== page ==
We lived in a very small town on Eastern Long Island, closer to duck and potato farms than New York City. But my parents believed that it was important to see beyond the local environment and travel was one of the ways they taught us, my sister and me, to open ourselves to the world. Thus, almost every Winter Break we went on a journey. When we were young we traveled to Florida staying at hotels that were steps away from the beach. When I was eleven we went on a cruise which was so bad we jumped ship at our first port of call, St. Thomas, in the U.S Virgin Islands. My father got our money back from the cruise line so I guess he was in the right. When I was twelve we went “island hopping”, a common phrase for tourists of the West Indies. We went to Jamaica, the Dominican Republic and then Cuba. Looking back I think my father had a penchant for dictatorships with five star resort hotels. However all three countries were friendly to Americans spending dollars and traveling with children. There were certainly no warnings posted by the U.S. State Department to stay away.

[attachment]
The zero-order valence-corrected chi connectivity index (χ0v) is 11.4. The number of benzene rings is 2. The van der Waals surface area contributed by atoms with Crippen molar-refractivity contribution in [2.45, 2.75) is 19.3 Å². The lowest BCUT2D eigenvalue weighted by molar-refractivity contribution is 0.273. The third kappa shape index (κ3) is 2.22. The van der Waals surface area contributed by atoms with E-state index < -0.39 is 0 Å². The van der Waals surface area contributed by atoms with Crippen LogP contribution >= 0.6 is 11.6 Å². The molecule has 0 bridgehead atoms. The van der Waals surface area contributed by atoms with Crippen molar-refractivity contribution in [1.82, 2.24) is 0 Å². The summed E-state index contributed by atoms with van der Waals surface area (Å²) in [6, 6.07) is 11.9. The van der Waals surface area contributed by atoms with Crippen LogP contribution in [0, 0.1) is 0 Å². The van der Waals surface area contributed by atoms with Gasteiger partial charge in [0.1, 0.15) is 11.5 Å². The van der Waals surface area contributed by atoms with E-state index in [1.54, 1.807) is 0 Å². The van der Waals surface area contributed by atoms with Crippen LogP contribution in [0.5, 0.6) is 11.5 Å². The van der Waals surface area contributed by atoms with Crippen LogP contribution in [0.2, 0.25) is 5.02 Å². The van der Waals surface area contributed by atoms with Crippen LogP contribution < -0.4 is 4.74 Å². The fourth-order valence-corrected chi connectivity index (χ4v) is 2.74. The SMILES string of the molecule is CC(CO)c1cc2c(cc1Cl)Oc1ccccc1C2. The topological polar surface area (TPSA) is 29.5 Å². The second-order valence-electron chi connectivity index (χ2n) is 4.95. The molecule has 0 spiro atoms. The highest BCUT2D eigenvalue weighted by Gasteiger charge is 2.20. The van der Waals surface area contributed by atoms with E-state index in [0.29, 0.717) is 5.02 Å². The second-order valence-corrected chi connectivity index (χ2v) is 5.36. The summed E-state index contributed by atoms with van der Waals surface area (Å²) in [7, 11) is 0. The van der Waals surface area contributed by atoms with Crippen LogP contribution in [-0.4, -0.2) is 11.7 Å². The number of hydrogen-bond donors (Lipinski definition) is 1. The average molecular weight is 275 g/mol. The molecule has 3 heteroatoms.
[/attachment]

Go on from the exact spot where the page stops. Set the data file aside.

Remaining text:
Our last stop was Havana, Cuba, a most beautiful and luxurious city with very expensive boutiques and fabulous restaurants and casinos. It was December of 1958, the weather was perfect and Havana was dressed in holiday lights and getting ready for New Year’s celebrations. We were staying at the famous hotel run by Meyer Lansky. Yes, he had been a gangster, but was now merely an innkeeper and casino manager. At least that is what New Yorkers believed. He had been exiled to Cuba by the mob. We arrived on December 29th and spent the next two days sightseeing, shopping and swimming. I took special pleasure in sneaking into the casino and dropping a nickel into a one arm bandit to see if I could win a jackpot. After I won twenty dollars, the guards kindly escorted me to the lobby to wait for my parents. If I lost my nickels they looked the other way but if I won…